Discussion in 'Mac Accessories' started by HiQ, Apr 21, 2015.

  1. HiQ macrumors newbie

    Apr 21, 2015
    I currently have a late 2012 mac mini with 2x 4TB external USB3.0 drives. I'm looking to step up to a 5 or more drive external enclosure that supports raid. Just wondering if it'd be smarter to go thunderbolt and keep it DAS or move to a NAS setup instead? If I kept it DAS, would adding the gigabit ethernet adapter and multiplexing (is that the correct term?) the two connections help if I was serving a lot over the network? Thanks.
  2. Ifti macrumors 68000

    Dec 14, 2010
    Go for a DAS, then use the Mac Mini its connected to as a server to share it across the network should the need arise.
    I found using a DAS alongside my Mac Mini Server offered me much more flexibility then my previous Synology NAS.....
  3. Mikael H macrumors 6502

    Sep 3, 2014
    Your switches need to support network trunking for that to be a viable option. Even so, as far as I know, each single network connection to the server (or NAS for that matter) will only be able to use one of the network interfaces at a time, so a trunk is primarily a benefit from a fault tolerance standpoint unless you make several parallel connections to the server.

    Other than that I agree with the previous poster: You'll need to spend some serious cash on a NAS for it to be comparable to a Mac Mini in computing power, and even so it will be more limited in terms of available services (unless you roll your own).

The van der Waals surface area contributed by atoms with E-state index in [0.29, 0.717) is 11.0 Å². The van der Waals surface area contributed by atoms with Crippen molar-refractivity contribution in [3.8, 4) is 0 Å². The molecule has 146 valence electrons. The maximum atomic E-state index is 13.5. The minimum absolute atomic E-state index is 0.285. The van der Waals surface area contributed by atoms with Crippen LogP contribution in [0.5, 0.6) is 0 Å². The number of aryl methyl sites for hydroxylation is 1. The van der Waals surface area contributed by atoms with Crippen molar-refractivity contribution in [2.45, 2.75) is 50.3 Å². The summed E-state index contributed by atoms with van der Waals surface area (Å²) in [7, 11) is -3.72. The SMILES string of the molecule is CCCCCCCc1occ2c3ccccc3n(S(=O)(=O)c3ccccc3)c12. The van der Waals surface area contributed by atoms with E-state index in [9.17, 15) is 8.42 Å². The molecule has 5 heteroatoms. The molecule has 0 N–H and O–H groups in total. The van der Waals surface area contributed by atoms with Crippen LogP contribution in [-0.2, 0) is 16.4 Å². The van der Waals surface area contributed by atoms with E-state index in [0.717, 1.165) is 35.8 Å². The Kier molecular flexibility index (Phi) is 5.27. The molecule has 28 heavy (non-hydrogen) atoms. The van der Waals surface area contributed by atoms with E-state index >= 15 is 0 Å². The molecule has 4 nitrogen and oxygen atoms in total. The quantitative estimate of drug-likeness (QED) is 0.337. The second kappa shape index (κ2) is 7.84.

4. grahamperrin macrumors 601


    Jun 8, 2007
    Amongst the DAS options, have you considered ZFS?

    FreeNAS and the like?
  5. AFEPPL macrumors 68030


    Sep 30, 2014
    Go for NAS, they are just better at serving data.
    They are independent of any other hardware, NAS can generally server data to other things faster than DAS, the redundancy is far better and they don't impact the performance of any connecting device.
  6. glenthompson macrumors 68000


    Apr 27, 2011
    Each have their pros and cons as others have stated. I'm a fan of dedicated appliances whether they are a NAS or a server. I don't like a system acting as a server when it's also being used as a workstation, particularly when multiple users are accessing the server.

    All that aside, what is your backup plan for that large an array? Raid is not a backup solution. You need another way to insure the safety of your data.

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